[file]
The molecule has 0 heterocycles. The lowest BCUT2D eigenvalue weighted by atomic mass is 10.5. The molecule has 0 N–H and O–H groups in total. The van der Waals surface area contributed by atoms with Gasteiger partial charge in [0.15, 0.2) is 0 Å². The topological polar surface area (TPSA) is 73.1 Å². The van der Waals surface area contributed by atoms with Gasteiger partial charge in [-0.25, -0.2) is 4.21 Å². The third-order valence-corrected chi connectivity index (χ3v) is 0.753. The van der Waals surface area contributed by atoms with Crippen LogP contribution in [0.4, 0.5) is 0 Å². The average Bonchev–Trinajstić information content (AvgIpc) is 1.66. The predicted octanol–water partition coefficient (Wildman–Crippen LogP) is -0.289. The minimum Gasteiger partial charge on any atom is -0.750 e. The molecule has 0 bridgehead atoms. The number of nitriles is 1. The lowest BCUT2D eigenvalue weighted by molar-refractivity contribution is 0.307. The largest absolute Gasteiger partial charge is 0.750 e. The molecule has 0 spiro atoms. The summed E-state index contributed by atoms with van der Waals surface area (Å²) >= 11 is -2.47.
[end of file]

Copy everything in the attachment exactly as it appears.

The molecule has 0 heterocycles. The lowest BCUT2D eigenvalue weighted by atomic mass is 10.5. The molecule has 0 N–H and O–H groups in total. The van der Waals surface area contributed by atoms with Gasteiger partial charge in [0.15, 0.2) is 0 Å². The topological polar surface area (TPSA) is 73.1 Å². The van der Waals surface area contributed by atoms with Gasteiger partial charge in [-0.25, -0.2) is 4.21 Å². The third-order valence-corrected chi connectivity index (χ3v) is 0.753. The van der Waals surface area contributed by atoms with Crippen LogP contribution in [0.4, 0.5) is 0 Å². The average Bonchev–Trinajstić information content (AvgIpc) is 1.66. The predicted octanol–water partition coefficient (Wildman–Crippen LogP) is -0.289. The minimum Gasteiger partial charge on any atom is -0.750 e. The molecule has 0 bridgehead atoms. The number of nitriles is 1. The lowest BCUT2D eigenvalue weighted by molar-refractivity contribution is 0.307. The largest absolute Gasteiger partial charge is 0.750 e. The molecule has 0 spiro atoms. The summed E-state index contributed by atoms with van der Waals surface area (Å²) >= 11 is -2.47.